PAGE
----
Carbophobia: The Dieting Public's Obsession with Carbohydrates and the U.S. Government's Response
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CitationCarbophobia: The Dieting Public's Obsession with Carbohydrates and the U.S. Government's Response (2003 Third Year Paper)
AbstractThis paper examines the recent low-carbohydrate diet craze, and analyzes the reaction of the United States government to new scientific evidence potentially indicating that the governmentâ€™s current food recommendations may actually be contributing to the obesity epidemic in America. After a brief introduction, the paper examines the history of food science, focusing on the governmentâ€™s efforts to develop the food recommendations now in the Food Guide Pyramid, as well as recent studies indicating that other diets may be more effective for weight loss and cardiovascular health. The paper then discusses the generally-accepted science of what constitutes the various macronutrients, as well as how carbohydrates are processed by the human body. Next, four of the most popular diets in America today are analyzed, including their recommendations and the science, sometimes controversial, behind these diet recommendations. The four diets analyzed are a low-fat diet, a low-carbohydrate diet such as the Atkins Diet, a mixed diet such as the Zone Diet, and the SugarBusters Diet and other low-glycemic index diets. The science background concludes by noting where the science seems to be converging, despite vast differences of opinion amongst the various diet advocates. Next, the U.S. governmentâ€™s recommendations and response to these studies are analyzed, particularly in three contexts: the recommendation that Americans consumer more â€œwhole grains;â€ the problem the government has had in defining what constitutes a â€œcomplex carbohydrate;â€ and the choices the government faces in defining a â€œcarbohydrate,â€ including why the government may have made the wrong choice. The paper concludes with several proposals the government should take to update its food recommendations and increase the health of the American public. Generally speaking, the recommendations are for the USDA to revise its Food Guide Pyramid to reflect current knowledge about carbohydrates, and for the FDA to allow food manufacturers to list the glycemic load on food labels. If the government makes these changes, the health of the American public should improve, or, at a minimum, American consumers will find it easier to improve their health.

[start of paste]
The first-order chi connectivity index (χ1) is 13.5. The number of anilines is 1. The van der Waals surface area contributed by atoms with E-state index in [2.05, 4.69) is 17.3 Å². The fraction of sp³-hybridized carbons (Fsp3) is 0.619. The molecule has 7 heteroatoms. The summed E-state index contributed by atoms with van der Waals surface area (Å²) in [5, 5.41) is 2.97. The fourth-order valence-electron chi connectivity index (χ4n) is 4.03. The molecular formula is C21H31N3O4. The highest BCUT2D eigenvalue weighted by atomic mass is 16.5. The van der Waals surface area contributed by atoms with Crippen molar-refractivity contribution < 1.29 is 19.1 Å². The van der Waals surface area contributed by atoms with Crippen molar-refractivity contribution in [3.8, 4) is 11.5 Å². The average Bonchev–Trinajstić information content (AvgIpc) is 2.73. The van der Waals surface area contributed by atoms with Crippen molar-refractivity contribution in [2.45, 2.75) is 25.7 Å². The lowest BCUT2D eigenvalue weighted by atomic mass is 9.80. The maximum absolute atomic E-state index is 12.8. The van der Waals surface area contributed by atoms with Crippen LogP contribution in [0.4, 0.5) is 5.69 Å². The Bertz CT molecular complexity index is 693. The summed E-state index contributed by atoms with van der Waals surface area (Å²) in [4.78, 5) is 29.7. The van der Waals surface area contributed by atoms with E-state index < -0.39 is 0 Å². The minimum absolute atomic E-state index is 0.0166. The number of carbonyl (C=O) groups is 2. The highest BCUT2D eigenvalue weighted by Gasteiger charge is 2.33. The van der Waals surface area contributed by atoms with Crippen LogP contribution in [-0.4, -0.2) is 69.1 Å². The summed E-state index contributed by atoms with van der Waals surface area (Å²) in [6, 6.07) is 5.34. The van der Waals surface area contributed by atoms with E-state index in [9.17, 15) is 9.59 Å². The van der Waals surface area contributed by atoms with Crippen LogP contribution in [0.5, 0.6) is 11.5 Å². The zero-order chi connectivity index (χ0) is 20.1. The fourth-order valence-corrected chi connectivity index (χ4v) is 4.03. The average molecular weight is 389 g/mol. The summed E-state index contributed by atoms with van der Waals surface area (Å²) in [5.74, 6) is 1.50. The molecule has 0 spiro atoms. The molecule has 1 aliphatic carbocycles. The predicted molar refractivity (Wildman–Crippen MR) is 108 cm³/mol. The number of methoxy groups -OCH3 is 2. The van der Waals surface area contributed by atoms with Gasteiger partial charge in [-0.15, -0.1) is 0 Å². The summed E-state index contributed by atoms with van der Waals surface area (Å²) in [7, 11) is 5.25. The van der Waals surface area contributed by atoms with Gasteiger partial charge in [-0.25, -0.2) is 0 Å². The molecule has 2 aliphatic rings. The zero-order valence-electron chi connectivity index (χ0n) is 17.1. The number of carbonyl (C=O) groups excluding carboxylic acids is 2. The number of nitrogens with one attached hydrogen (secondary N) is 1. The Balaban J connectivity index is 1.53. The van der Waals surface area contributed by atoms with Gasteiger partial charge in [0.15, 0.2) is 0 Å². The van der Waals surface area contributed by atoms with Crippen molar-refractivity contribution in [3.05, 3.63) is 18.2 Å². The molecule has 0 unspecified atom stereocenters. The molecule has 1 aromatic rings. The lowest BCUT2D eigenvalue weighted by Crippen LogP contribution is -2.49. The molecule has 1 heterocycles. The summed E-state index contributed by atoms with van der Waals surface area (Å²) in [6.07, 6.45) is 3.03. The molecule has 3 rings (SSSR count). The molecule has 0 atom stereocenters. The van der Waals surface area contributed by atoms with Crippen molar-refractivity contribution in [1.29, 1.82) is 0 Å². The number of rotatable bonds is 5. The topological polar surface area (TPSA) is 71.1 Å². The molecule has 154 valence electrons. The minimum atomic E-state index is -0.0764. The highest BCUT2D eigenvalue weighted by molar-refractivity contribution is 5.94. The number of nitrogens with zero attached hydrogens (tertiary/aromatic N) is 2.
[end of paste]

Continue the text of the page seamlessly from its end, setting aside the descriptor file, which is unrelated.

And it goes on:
Citable link to this pagehttp://nrs.harvard.edu/urn-3:HUL.InstRepos:9414570
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